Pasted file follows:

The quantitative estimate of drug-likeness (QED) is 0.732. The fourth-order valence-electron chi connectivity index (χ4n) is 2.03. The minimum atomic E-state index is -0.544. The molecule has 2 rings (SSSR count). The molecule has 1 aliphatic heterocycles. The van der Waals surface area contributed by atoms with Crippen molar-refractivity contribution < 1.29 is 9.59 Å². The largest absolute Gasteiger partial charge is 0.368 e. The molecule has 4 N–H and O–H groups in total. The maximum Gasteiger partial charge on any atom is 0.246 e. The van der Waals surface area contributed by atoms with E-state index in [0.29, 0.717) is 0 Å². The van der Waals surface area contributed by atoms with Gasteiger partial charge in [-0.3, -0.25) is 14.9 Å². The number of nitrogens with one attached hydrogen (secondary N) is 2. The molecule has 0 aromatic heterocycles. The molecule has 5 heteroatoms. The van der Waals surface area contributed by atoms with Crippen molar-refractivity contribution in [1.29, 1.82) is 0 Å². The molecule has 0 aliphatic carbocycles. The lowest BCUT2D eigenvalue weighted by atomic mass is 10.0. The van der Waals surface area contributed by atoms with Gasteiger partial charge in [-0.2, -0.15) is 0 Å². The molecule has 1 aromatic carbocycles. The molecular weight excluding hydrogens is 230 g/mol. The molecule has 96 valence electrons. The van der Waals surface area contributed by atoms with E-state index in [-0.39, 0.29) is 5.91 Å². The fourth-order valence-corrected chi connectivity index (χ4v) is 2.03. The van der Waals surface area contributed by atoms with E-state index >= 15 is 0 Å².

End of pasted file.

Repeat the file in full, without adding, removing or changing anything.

The quantitative estimate of drug-likeness (QED) is 0.732. The fourth-order valence-electron chi connectivity index (χ4n) is 2.03. The minimum atomic E-state index is -0.544. The molecule has 2 rings (SSSR count). The molecule has 1 aliphatic heterocycles. The van der Waals surface area contributed by atoms with Crippen molar-refractivity contribution < 1.29 is 9.59 Å². The largest absolute Gasteiger partial charge is 0.368 e. The molecule has 4 N–H and O–H groups in total. The maximum Gasteiger partial charge on any atom is 0.246 e. The van der Waals surface area contributed by atoms with E-state index in [0.29, 0.717) is 0 Å². The van der Waals surface area contributed by atoms with Gasteiger partial charge in [-0.3, -0.25) is 14.9 Å². The number of nitrogens with one attached hydrogen (secondary N) is 2. The molecule has 0 aromatic heterocycles. The molecule has 5 heteroatoms. The van der Waals surface area contributed by atoms with Crippen molar-refractivity contribution in [1.29, 1.82) is 0 Å². The molecule has 0 aliphatic carbocycles. The lowest BCUT2D eigenvalue weighted by atomic mass is 10.0. The van der Waals surface area contributed by atoms with Gasteiger partial charge in [-0.2, -0.15) is 0 Å². The molecule has 1 aromatic carbocycles. The molecular weight excluding hydrogens is 230 g/mol. The molecule has 96 valence electrons. The van der Waals surface area contributed by atoms with E-state index in [-0.39, 0.29) is 5.91 Å². The fourth-order valence-corrected chi connectivity index (χ4v) is 2.03. The van der Waals surface area contributed by atoms with E-state index >= 15 is 0 Å².